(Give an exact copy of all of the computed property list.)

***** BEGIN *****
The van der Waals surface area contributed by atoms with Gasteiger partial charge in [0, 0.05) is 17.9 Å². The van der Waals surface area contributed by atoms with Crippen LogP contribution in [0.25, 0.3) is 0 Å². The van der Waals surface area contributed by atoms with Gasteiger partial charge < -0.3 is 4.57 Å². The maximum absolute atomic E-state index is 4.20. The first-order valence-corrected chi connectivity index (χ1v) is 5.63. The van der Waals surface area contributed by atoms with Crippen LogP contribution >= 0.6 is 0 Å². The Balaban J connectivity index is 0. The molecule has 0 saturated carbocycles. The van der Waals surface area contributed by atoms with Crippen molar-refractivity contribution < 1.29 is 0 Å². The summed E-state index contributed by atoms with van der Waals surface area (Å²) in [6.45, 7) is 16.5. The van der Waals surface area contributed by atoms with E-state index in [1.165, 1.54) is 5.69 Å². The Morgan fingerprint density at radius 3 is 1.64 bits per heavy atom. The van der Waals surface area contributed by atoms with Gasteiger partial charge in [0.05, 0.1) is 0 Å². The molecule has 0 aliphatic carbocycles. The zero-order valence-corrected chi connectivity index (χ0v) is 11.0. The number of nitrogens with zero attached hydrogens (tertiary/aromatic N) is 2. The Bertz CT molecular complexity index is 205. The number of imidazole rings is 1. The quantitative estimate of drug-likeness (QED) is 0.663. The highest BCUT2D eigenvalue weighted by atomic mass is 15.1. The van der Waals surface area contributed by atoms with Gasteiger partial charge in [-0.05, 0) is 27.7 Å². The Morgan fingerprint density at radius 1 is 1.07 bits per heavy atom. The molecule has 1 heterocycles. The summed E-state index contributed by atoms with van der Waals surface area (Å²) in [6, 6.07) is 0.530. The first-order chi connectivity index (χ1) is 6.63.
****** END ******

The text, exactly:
The van der Waals surface area contributed by atoms with Gasteiger partial charge in [0, 0.05) is 17.9 Å². The van der Waals surface area contributed by atoms with Crippen LogP contribution in [0.25, 0.3) is 0 Å². The van der Waals surface area contributed by atoms with Gasteiger partial charge < -0.3 is 4.57 Å². The maximum absolute atomic E-state index is 4.20. The first-order valence-corrected chi connectivity index (χ1v) is 5.63. The van der Waals surface area contributed by atoms with Crippen LogP contribution >= 0.6 is 0 Å². The Balaban J connectivity index is 0. The molecule has 0 saturated carbocycles. The van der Waals surface area contributed by atoms with Crippen molar-refractivity contribution < 1.29 is 0 Å². The summed E-state index contributed by atoms with van der Waals surface area (Å²) in [6.45, 7) is 16.5. The van der Waals surface area contributed by atoms with E-state index in [1.165, 1.54) is 5.69 Å². The Morgan fingerprint density at radius 3 is 1.64 bits per heavy atom. The van der Waals surface area contributed by atoms with Gasteiger partial charge in [0.05, 0.1) is 0 Å². The molecule has 0 aliphatic carbocycles. The zero-order valence-corrected chi connectivity index (χ0v) is 11.0. The number of nitrogens with zero attached hydrogens (tertiary/aromatic N) is 2. The Bertz CT molecular complexity index is 205. The number of imidazole rings is 1. The quantitative estimate of drug-likeness (QED) is 0.663. The highest BCUT2D eigenvalue weighted by atomic mass is 15.1. The van der Waals surface area contributed by atoms with Gasteiger partial charge in [-0.05, 0) is 27.7 Å². The Morgan fingerprint density at radius 1 is 1.07 bits per heavy atom. The molecule has 1 heterocycles. The summed E-state index contributed by atoms with van der Waals surface area (Å²) in [6, 6.07) is 0.530. The first-order chi connectivity index (χ1) is 6.63.